The object is to write a song, not to play a bunch of perfect takes. A good song in the conventional sense consists of memorable elements like melodies, strong lyrics, and a good flow—not nailing the perfect bass timbre. You can always go clean up your parts later, but when you want to lay down a part using a particular instrument, just do it. Don't agonize over the sound quality, or your playing. Copy and paste to create placemarkers rather than play all the way through. Of course, most of this won't make the final cut, but so what? The object here is to build a song and arrangement, not a recording.
What about Vocals?
If you can get down some key lyric ideas and a melody line, that's fine. Don't have lyrics for the second verse? Hum the melody, or just say nonsense syllables. You can always fix it later. Even if you only have lyrics for a couple lines, get them down and move on.
Stick to the Essentials
All those "ear candy" parts—the cool double-time shaker, the melodic bells that come in during the solo, and so on—should be added only when the core tracks are down. Ear candy can be another distraction that, unless it's an element that's vital to the song, should be left for later. And don't even think about adding reverb, EQ, etc. The only reason to add a signal processor is if it's an essential element to the song, like a tempo-synched delay that is mandatory for the particular rhythm driving your tune.
Don't Edit As You Go
By using a MIDI FX plug-in, parts can be quantized during play back while songwriting. However, as the original part is not change, quantization can be removed or edited at any time.
The single biggest inspiration-killer when you're writing on a DAW is editing. Editing is a left brain activity, not a right brain, creative type of activity. Laying down a part, then trying to perfect it, is a sure way to have inspiration take a hike.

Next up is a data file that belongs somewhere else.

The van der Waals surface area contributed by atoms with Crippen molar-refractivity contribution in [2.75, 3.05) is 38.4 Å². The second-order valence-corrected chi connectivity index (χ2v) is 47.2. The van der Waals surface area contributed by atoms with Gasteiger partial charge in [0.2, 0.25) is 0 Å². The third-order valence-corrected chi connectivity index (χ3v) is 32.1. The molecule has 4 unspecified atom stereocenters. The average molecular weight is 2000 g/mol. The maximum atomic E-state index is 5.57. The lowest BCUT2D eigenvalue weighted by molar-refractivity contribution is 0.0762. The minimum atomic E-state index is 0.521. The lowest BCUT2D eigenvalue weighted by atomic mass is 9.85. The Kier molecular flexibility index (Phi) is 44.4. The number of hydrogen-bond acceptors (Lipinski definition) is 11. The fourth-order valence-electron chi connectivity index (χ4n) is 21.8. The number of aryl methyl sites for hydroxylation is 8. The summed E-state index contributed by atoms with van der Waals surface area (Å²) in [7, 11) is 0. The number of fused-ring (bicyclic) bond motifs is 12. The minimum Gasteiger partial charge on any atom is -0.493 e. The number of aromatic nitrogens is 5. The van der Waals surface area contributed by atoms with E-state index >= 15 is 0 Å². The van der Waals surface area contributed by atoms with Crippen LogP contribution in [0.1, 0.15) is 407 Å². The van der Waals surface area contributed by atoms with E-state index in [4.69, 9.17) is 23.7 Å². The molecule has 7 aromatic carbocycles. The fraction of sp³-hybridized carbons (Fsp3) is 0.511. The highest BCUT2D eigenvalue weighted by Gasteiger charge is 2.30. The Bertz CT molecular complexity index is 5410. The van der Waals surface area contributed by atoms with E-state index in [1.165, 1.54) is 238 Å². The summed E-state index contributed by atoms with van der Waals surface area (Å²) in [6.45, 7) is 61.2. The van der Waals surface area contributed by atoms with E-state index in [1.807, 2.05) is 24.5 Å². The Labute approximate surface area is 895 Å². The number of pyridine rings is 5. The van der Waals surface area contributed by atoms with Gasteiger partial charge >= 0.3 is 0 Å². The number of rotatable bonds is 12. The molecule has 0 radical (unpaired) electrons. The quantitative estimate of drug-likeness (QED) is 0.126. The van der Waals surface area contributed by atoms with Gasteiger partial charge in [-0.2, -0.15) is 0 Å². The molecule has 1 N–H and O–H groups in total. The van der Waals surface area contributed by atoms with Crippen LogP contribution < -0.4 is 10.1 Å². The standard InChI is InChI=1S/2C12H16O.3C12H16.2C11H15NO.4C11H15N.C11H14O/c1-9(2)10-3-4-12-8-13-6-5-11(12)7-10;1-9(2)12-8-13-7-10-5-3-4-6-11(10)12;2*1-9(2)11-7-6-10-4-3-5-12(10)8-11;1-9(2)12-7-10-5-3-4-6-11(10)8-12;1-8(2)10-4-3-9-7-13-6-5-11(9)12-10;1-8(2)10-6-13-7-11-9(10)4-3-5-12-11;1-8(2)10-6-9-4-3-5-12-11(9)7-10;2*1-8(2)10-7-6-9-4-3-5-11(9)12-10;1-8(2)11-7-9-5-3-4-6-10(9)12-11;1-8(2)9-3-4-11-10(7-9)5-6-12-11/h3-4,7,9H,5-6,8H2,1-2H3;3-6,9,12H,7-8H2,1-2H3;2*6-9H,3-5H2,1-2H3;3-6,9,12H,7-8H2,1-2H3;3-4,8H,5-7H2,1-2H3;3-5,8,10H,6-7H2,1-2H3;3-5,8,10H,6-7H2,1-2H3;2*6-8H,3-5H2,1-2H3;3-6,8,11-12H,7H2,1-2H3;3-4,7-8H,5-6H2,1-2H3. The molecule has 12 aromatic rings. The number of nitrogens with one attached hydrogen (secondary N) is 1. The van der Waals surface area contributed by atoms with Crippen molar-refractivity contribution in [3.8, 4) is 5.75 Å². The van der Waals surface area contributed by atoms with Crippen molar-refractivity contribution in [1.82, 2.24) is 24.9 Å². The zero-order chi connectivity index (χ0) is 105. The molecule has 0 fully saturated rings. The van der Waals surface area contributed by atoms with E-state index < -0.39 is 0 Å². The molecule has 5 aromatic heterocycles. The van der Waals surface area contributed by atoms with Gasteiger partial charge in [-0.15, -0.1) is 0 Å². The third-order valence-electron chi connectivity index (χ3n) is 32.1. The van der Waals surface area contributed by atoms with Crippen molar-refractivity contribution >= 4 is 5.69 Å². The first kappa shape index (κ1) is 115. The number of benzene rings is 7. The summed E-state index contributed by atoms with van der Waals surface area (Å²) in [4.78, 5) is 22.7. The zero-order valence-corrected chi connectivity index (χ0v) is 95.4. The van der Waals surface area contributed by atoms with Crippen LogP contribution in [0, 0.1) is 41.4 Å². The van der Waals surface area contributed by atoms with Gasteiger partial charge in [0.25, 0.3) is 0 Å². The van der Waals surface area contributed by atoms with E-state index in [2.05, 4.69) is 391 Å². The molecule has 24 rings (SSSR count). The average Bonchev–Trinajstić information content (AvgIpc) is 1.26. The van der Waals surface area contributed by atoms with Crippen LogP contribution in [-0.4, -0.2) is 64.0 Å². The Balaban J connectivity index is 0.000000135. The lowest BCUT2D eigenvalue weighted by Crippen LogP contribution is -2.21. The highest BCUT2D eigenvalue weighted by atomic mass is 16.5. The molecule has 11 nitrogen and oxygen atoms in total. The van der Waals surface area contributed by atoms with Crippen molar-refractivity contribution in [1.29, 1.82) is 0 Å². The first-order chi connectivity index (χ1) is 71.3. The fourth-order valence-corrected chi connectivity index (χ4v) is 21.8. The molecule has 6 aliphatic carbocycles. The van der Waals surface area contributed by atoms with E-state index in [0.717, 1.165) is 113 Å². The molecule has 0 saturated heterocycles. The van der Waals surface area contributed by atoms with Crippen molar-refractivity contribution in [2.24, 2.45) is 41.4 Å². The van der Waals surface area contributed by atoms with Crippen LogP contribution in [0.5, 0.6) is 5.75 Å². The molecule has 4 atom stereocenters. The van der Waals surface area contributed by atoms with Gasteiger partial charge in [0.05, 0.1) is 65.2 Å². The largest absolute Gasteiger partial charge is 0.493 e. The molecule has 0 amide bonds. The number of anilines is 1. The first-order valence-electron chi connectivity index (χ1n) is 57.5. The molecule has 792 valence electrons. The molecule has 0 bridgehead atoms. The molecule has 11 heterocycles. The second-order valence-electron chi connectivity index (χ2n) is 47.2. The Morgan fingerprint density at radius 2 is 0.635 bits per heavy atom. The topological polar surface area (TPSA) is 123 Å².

For example, consider quantization. When I'm writing in Sonar and want to quantize a part, I just insert the Quantization MIDI FX in the MIDI track, dial up 16th notes with 85% quantization strength, and don't think about it any more. Because the original data is unchanged, should the part be any good, I can always remove the FX and do more detailed quantization later.
Remember, what makes a great song is not a superb instrument timbre; that just makes a great song sound better. Concentrate on what matters most when you're writing: The emotional impact on the listener. Remember that no listener ever said they liked a song because the vocals were recorded with a Neumann mic.
The Bottom Line is Attitude
Although we've covered some specific tips, the main point is attitude. Once you shift your brain so that it understands the difference between the writing process and the recording process—and I do believe these are indeed different animals —that's half the battle. The other half is having the discipline not to get sidetracked during the writing process. All I can say is that since figuring this out, my DAW is now as good a songwriting device as an instrument. In fact, in many ways, it's even better.
Originally published on Harmony Central. Reprinted with permission.